During neuronal development, extending axons navigate to stereotyped target regions in the brain and body with the ultimate goal of making a functional synaptic connection. The chemical synapse represents a specialized functional and morphological cell structure where a presynaptic neuron communicates with the postsynaptic cell. For most neurons, an action potential in the presynaptic axon stimulates the controlled release of chemical neurotransmitters that bind and activate specific receptor proteins that reside on the postsynaptic and presynaptic membranes. This triggers the opening of ion channels and activation of signaling cascades. There are numerous types of synapses, often characterized by the type of neurotransmitter released from the presynaptic terminal and the specific cell types involved. As a central aspect of neurobiology, there are vast numbers of studies focused on synapse formation, synaptic physiology, and circuit organization and function. The purpose of this article is to focus on recent findings that implicate axon guidance-related proteins in the processes required for synapse formation and plasticity.
Much like axon guidance, the process of forming a new synapse (), or synaptogenesis, involves coordinated cell morphological and structural changes that are instructed through ligand-receptor interactions, intracellular signaling cascades, and complex filamentous actin (F-actin) remodeling. There are also cell intrinsic processes that contribute to the pre-establishment of synaptic components long before the dendrite or axon arrives at future synaptic sites, or that prohibit formation of inappropriate synapses. The processes that govern how, when, and where a synapse will form, and specifically, the cell and molecular mechanisms that control synaptogenesis, are still poorly understood. During the past two decades, technological advances in microscopy and the use of modern molecular and genetic approaches have allowed for basic characterization of key steps in synapse formation and plasticity. Much of our knowledge of synapse formation is based on analysis of either the neuromuscular junction (NMJ) or the glutamatergic axo-dendritic synapse formed between two neurons. However, it is likely that each subtype of synapse, such as an inhibitory (e.g., GABAergic), neuromodulatory (e.g., dopaminergic), or excitatory (e.g., glutamatergic), has distinct mechanisms controlling its formation and plasticity. In fact, there are substantial differences in the processes and molecules involved in the two most studied synapses, the cholinergic NMJ and the glutamatergic central synapse.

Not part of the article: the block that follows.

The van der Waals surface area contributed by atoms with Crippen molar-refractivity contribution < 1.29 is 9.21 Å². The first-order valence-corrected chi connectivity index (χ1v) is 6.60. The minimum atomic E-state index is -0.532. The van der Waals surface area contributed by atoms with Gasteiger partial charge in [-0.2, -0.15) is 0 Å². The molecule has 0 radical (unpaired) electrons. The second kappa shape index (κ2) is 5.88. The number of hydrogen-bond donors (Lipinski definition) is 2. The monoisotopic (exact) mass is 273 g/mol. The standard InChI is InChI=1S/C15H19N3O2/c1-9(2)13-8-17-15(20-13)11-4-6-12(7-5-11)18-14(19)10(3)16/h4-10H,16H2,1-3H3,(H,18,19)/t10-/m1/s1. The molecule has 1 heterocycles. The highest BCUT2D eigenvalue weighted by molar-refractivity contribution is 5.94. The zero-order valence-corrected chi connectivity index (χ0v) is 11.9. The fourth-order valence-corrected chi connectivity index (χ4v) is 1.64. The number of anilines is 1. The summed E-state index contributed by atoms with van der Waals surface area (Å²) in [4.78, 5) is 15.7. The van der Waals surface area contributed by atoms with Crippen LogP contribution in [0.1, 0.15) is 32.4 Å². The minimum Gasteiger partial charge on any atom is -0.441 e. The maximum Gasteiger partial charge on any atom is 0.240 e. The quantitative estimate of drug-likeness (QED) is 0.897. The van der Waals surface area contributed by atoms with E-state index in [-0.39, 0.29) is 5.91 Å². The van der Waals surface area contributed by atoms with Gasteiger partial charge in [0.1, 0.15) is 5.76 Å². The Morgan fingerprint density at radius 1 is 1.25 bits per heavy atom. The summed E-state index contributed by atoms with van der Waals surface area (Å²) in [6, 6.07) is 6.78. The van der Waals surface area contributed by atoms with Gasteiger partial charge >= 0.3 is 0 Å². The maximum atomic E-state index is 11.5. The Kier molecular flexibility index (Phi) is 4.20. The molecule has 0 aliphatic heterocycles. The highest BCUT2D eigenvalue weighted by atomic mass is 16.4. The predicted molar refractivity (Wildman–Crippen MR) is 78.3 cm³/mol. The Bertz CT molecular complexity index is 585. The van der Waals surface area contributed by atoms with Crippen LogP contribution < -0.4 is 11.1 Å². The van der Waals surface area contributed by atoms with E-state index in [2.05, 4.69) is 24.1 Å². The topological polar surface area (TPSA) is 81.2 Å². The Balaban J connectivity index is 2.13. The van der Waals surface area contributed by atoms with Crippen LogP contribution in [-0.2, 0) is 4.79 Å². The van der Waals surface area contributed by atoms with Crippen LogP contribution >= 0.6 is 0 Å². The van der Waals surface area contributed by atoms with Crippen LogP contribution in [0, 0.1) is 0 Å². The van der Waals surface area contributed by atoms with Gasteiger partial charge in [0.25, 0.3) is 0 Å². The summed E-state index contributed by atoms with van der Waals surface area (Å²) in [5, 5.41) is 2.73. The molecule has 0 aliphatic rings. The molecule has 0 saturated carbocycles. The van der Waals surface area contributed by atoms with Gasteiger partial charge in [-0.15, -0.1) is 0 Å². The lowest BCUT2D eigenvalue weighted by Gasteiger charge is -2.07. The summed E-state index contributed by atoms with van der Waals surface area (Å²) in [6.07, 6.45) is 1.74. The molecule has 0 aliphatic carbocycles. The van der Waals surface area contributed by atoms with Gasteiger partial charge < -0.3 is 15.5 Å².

Figure 1. Basic steps of axo-dendritic synaptogenesis. Diagrams illustrate key steps involved in forming generic central synapses. (A) A guiding axon and nearby dendrite interact via cell–cell contacts mediated by the growth cone, collateral axon branches, (more ...)
For the purposes of this article, we have chosen to focus in large part on the axo-dendritic synapse as many guidance-related molecules play a role in these types of synapses. For simplicity, we have also organized the basic steps of synapse formation into the following categories: (1) synaptic prepatterning, (2) dendritic filopodial motility, (3) contact stabilization, and (4) synaptic maturation. In addition, functionally mature synapses are not static, but instead alter their strength and number in response to experience to facilitate complex behavioral plasticity.
In this article, we discuss a wealth of literature that indicates an important role for many axon guidance-related proteins in synapse formation and plasticity. Although dual functions for axon guidance molecules in synapse formation may be an efficient use of existing axonal and dendritic proteins, it is interesting how the same proteins can regulate such diverse cell biological processes. Exploring this issue will be an important area for future research.